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Compensation Glossary: Defining Common Comp Terms

Like other specialties, the world of compensation is filled with jargon that can leave you scratching your head. However, complicated terminology should not be a roadblock that prevents you from getting the job done. Whether you are an established Comp Pro curious about trending buzzwords or emerging talent looking to ramp, this glossary demystifies some of the most commonly used compensation terms. 


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  • Attrition rate: The measure of how many employees are leaving the company over a specific period of time. This is often presented as a percentage and can be calculated using the following formula:

    Attrition Rate Formula-1


  • Base Salary: The fixed income an employer agrees to pay an employee for the job excluding anything additional like bonuses, overtime, commissions, tips, or benefits

  • Benchmark jobs: These are jobs that are standard and common enough that responsibilities are consistent across different companies, and reliable survey data is available for these roles, therefore allowing you to make easier pay comparisons. Examples include HR Manager or Marketing Specialist. 


  • Compa-Ratio: A measurement technique used to compare an employee's salary to the midpoint of the salary range. 

      • Compa-ratio < 1: The employee is paid less than the midpoint

      • Compa-ratio = 1: The employee is paid at midpoint

      • Compa-ratio > 1: The employee is paid above the midpoint.

    •  Compa-ratio can be calculated using the following formula: 

      Compa-Ratio Formula
  • Compensation Benchmarking: This is the process of comparing the salary of internal jobs to similar roles externally by using data. Compensation benchmarking is a key step to understanding the market value of a role, where you stand in comparison to the market and ensuring that you are paying employees competitively in order to attract and retain top talent. 

  • Compensation Cycle: Also known as “comp cycle,” this refers to scheduled periods during the year in which decisions around total compensation get reviewed and updated. Most companies have 1 to 2 periods during each cycle. 

  • Compensation philosophy: Think of compensation philosophy as the company's formal roadmap and guiding principles for paying employees. It defines the why and the how behind compensation, and considers various factors like market competitiveness, equity, location, and company values you want to express.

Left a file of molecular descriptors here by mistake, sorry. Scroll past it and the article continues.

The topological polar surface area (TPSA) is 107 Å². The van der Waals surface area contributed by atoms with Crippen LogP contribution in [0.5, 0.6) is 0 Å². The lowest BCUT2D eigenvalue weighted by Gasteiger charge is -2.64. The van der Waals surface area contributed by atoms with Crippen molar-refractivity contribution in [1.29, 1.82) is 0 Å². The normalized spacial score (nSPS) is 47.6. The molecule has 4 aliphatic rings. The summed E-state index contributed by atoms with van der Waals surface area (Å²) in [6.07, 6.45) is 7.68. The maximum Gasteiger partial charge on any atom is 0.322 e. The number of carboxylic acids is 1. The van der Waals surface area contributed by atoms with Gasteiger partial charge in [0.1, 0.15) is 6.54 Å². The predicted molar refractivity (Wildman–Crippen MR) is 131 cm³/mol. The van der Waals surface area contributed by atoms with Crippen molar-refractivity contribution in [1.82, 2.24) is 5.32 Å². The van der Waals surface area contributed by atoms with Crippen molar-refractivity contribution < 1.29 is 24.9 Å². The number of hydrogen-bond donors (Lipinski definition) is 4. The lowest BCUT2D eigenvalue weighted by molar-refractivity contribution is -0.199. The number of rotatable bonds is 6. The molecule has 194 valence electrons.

• Compensation Surveys: Traditional compensation surveys are widely considered to be the gold standard data source due to the nature of its high-volume data and rigorous methodology. Survey vendors like Aon, Mercer, Korn Ferry, Pearl Meyer, etc. gather salary data from companies across the globe. They follow a rigorous methodology to analyze, validate, and package the data, which compensation professionals then use to benchmark and set competitive pay for their internal roles. Compensation surveys are separate from other sources of compensation data like crowd-sourced or real-time data. 


  • Data Cut: Sometimes just referred to as “cut” is a specific subset of data that is extracted or isolated for the purpose of more specific analysis. For example, a local cut can be “Austin, Texas” and a national cut is the “United States”. Another example is an industry cut like “finance.” 


  • Equity Compensation: This is a form of pay that gives employees an opportunity to have a stake in the company. This is given alternatively or in addition to traditional base salaries and examples include stock options or restricted stock units (RSUs). Companies vary in their rules on how equity compensation gets paid out. 


  • Geographic pay differential: This refers to the concept of adjusting salary based on location. For example, employees in California may get paid higher for the same role when compared to someone in Kansas due to California having a much higher cost of living.   

  • Green Circled: This means that the employee is paid below the established salary range minimum.


  • Human Resources Information System (HRIS): An HRIS is software that helps unify different administrative components of HR for a more streamlined experience. It also serves as a central repository to store, manage, and process employee data within an organization. In addition to serving as a central database of employee data, other components of an HRIS include scheduling and labor optimization, payroll and workforce management, talent acquisition and retention, employee interface and benefits management.